Our Stories

Sixth Graders Create Hebrew-Language Documentary Films Exploring Family Immigration Stories

May 19, 2016 by Ronit Greenstein (Faculty and Staff) Shoshana Sfarzada (Faculty and Staff)

This spring, Sixth Grade Hebrew students at JPDS-NC began a unit on their family’s history, roots, and journey to America, culminating in each student creating a documentary film in Hebrew about their family’s immigration stories. Throughout this project, the students practiced advanced Hebrew language skills, expressing complex ideas and using rich language in both their writing and speaking. They also honed their language skills by organizing their ideas, constructing a cohesive narrative, and conducting research in both Hebrew and English. Driven by their creativity and personal connection to the subject, the students worked hard to create meaningful documentary films that could be shared with their families and with broader audiences.

We began the research phase of the project by exploring the last names in each student’s family and tracing their origins to learn the meaning of each name. Is it related to the place a family came from? Is it related to past family members’ occupations? Or is it a nickname that stuck with a person? While researching their family names, students collected new and old stories about their families, and learned about their personal history.

The next chapter of the unit integrated the students’ learning from both Hebrew and Judaic Studies. While learning about the Holocaust in Judaic Studies, the Sixth Graders also learned about historical patterns of immigration of Jews around the world. They then examined their own family stories in light of the information they learned. When did their families emigrate? Where did they leave from and where did they go? What propelled them to leave their life on one continent and move to another? The answers to these questions reflect the story of Jewish migration from the beginning of the 19th century through the 20th century and today.

Next each student began the process of creating a documentary film about the immigration stories in his or her family. We enlisted the help of seasoned film directors and producers within the JPDS-NC community. Documentary filmmaker Jonathan Gruber (Follow Me: The Yoni Netanyahu Story, Miriam Beerman: Expressing the Chaos) who is also a parent of Sixth Grader Rebecca Gruber, discussed his experiences as a writer, producer and director. He shared his considerations when selecting subjects for his own films, some of which have common themes with ours. He also guided the technical aspect of our work, sharing tips on how to combine the multiple layers of a movie: visuals, audio, and other tracks. We were also fortunate to learn from JPDS-NC Third Grade Teacher Ms. Hirsh, who won an Emmy award for her movie. Ms. Hirsh instructed us on using the iMovie app and offered tips on publishing a film, as well as answering many questions and providing technical support to the students.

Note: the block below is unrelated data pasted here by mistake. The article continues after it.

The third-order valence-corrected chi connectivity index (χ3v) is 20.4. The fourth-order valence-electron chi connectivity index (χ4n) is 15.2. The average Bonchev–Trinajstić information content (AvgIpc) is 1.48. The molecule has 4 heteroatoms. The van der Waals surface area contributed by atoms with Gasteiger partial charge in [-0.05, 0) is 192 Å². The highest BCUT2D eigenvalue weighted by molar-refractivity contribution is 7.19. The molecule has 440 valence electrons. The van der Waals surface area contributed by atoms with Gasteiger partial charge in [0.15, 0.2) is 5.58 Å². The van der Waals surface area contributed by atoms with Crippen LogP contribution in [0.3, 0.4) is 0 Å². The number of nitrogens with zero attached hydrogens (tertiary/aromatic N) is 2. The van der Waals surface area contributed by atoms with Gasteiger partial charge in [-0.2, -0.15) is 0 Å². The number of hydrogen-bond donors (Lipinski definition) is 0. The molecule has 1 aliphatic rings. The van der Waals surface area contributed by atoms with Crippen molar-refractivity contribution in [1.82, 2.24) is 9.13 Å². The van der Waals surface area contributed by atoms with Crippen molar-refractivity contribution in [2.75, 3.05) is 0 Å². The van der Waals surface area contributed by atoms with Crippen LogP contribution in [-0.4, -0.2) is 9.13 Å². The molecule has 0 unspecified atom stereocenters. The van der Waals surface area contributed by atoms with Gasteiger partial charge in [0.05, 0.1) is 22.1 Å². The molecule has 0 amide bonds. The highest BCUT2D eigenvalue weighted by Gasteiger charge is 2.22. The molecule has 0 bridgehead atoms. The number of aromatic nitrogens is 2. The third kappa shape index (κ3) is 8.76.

In Israel, Sixth and Seventh Grade students take part in school projects that encourage them to explore and reconnect to Jewish history and their family’s roots. JPDS-NC’s connection to Israeli students inspired us to delve into the same topic, and to further develop this exploration into our own rich, in-depth, multi-faceted and meaningful learning opportunity that connected with other elements of the curriculum.

The project invited our students to see themselves as Hebrew speakers, researchers, producers, artists, and intergenerational connectors. Throughout the process, students honed their Hebrew skills. Sixth Grader Lincoln A. reflected “I really enjoyed that I got to learn more Hebrew words that I didn’t learn in class but were very important in making my documentary.” Students deepened their understanding of their family history, gained insight into Jewish history, and made connections among these. Johanna L. noted that this project “made me think about Hebrew differently. I also learned a lot more about my family’s history, which is really interesting and made the project a lot more fun.” The students acquired other valuable skills in the making of their documentaries. For the most part, students worked independently on their projects and had to learn to budget their time in order to finish work on time. They learned the basic principles of moviemaking, such as camera angles, light, composition, and editing. They learned to use the iMovie app. They learned to think like filmmakers, conduct interviews, and employ problem-solving skills as they put the pieces of their documentaries together. Filmmaking is a collaborative art form, and students had numerous opportunities to learn from one another and contribute to one another’s projects. Dalia commented, “I liked working with my classmates because they teach me a lot and have really great ideas, and I love to incorporate the good ideas.” Ultimately, the project enabled each student to develop and express their individual vision, leading to a rich collection of films. Noah K. reflected, “When I watched the movies, I felt like everyone read the same assignment in a different way… all the films are different.”

We invite you to screen some of our films: Chalomot Gedolim (Big Dreams), HaHegirah Shel Mishpachat Brumberg (The Immigration of the Brumberg Family)Brichah MiGermania (Escape from Germany)Hagirah L’Atid (Immigration to the Future), and Amerika: Eretz HaSheifut V’HaChalomot (America: Land of Aspirations and Dreams). Enjoy the show!